Losing My Religion (and then some)
When I stopped attending my mother’s beloved Catholic Church, I did it on the sly.
I was in my early twenties sitting in a pew just blocks from my first adult apartment, aching to live a purpose-filled life.
I remember the priest raising his voice. I remember a fist pounding a pulpit. I remember hearing my own voice in my head:
“Your answer isn’t here.”
I felt a surge of anger. I’d spent so many hours on my knees in this particular place of worship in the hopes of guidance or at least acknowleged goodness. But I knew it was over. When I stood up and walked out, I hadn’t even received communion.
I intentionally did not tell my mother.
Not telling each other was what we did back then.
The Catholic Church’s betrayal of its people was decades old at the time of my walk-out and was finally being revealed above the fold of The Boston Globe. Still, it would be almost another decade before I learned that the priest of our small-town Massachusetts parish was a pedophile.
The Church knew, of course, when they moved him from Methuen where he’d already destroyed the lives of several boys, to the dimly lit basement in Haverhill where I spent hours listening to his sing song voice describing how best to lead a God-filled life. At my Confirmation when I was thirteen, it was his sinner priest hands that made the sign of the cross over my bowed head.
He was named in the papers early. Though not even the worst of the perpetrators, his actions were brutal, calculated and endured for decades.
I didn’t “know,” of course. I was a child.
But I fought my mother about going to Catechism class. My general childhood m.o. was a life of utter compliance, but instead I made fun of Paquin’s voice, the way he held his hands, said he was an insincere actor.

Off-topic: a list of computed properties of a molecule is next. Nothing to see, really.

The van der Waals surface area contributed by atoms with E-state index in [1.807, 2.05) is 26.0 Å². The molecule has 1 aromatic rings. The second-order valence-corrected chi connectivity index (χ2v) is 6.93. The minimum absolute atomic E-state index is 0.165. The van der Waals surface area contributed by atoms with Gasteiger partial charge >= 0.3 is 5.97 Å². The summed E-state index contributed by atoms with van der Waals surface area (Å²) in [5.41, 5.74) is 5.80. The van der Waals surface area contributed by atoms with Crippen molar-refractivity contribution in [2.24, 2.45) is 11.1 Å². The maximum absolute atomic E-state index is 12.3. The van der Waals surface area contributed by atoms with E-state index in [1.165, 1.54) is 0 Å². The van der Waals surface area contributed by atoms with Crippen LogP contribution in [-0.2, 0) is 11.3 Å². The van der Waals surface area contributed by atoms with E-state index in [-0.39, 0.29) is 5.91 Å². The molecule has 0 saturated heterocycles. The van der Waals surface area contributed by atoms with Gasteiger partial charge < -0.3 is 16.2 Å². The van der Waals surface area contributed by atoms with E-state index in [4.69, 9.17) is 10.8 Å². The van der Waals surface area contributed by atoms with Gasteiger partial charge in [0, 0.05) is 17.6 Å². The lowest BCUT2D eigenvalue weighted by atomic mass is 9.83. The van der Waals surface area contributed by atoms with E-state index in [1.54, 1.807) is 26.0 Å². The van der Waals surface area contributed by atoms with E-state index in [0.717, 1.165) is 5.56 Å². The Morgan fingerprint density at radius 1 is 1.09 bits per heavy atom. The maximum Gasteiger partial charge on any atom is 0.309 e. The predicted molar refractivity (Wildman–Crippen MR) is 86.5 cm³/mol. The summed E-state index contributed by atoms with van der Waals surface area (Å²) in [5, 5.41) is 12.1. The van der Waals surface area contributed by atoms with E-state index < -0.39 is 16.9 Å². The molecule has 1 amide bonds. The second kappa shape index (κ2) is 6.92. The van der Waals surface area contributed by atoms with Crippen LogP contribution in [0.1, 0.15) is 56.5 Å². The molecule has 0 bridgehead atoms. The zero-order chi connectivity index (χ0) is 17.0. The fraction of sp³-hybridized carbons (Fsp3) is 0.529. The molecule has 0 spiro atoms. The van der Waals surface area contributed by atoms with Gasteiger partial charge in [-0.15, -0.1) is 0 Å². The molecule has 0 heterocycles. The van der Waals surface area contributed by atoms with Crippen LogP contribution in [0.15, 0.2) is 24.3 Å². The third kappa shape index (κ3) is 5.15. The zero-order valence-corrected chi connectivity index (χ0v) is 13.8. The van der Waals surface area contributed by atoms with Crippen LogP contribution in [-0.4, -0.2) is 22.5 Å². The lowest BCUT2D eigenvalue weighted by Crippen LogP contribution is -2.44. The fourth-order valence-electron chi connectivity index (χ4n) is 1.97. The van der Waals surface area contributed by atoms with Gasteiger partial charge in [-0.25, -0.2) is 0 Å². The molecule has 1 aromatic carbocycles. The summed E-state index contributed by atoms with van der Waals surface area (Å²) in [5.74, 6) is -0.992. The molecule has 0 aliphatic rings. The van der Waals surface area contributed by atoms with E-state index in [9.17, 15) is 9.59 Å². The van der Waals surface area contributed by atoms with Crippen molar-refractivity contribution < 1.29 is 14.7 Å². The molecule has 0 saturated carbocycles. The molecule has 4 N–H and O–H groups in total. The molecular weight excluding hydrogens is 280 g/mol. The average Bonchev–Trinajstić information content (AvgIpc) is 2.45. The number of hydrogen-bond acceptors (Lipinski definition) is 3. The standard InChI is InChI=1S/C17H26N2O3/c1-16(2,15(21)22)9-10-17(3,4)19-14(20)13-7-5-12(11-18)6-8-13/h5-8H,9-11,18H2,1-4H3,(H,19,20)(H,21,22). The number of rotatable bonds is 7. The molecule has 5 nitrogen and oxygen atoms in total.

My mother was at a loss. When had I become so disrespectful? She wasn’t wrong–though it wasn’t a priest I was disrespecting.
I often wonder now, how much of my little kid self I must have had to disassociate from just to keep myself in the room?
It took seeing Paquin’s face on a movie screen before I went back to thread the stories back together. I went down a devastating rabbit hole–it’s never just rabbits down there. The Spotlight team did an extraordinary job. It’s all public record now. One boy was named Keith. I remember him as quiet, and handsome in an oversized baseball jacket. I tried to sit next to him, though I understand now he would have been paying attention to other things.
When I called my mother years late to the outrage, she couldn’t. “It’s too painful to dredge it up again,” she told me, as though a crime of that magnitude ever really sunk beneath the water.
I’d actually already found another church. I’d been Episcopal for years. On the surface, and maybe a layer or two below, it felt enough like what I knew–kneeling, singing, praying and it included gay marriage and women on the altar.
When my non-practicing husband and I decided to get married we waffled about doing it in the church. Would it seem hypocritical if we weren’t both believers?
“It’s the people who bring God to the church not the other way around,” the rector told us. “We can stand in a field under a tree, but the moment we gather in God’s name–that’s church.”
Nearly twenty years later, I have continued to hope that is true.
By the time my father died five years ago organized religion as a whole and I were no longer speaking to each other. I resented the priests that came to bless him in his last hours–as if they could declare his life worthy. I could no longer see any goodness past my pain.
When my mother died over two years ago it felt like blunt force trauma. I yearned for peace in the familiar. I felt my heart break further when I couldn’t make myself believe in the heaven she deserved. Eventually, I found myself in the small garden at the foot of the National Cathedral (of all places) nearly every day of my COVID quarantine. I even found myself fumbling with prayer.
Last week I interviewed a Rabbi who told me about the intensity of his work during COVID. How? How could you hold all the pain? All the death? How? I begged him to tell me.
His answer was nothing short of grace.
“My people have a long tradition of mourning.”
His reply was so simple I stopped breathing.
A long tradition of mourning.
Me, too. My people have a long tradition. Come to think of it, it might be all people.
I don’t see myself reconciling with religion in this life. I’m not sure I believe it’s truly sorry for the hurt its caused. I found what I needed, anyhow.
Now, I sit in the Cathedral — one of the most beautiful churches, to mourn, to be with my loss. It rests easily amongst the tradition of losses that so many have held and felt here–the losses that have come before and those still to come.
We gather our losses in the name of Love.
Love is worth a cathedral, and a long tradition of mourning and we will always gather in its name.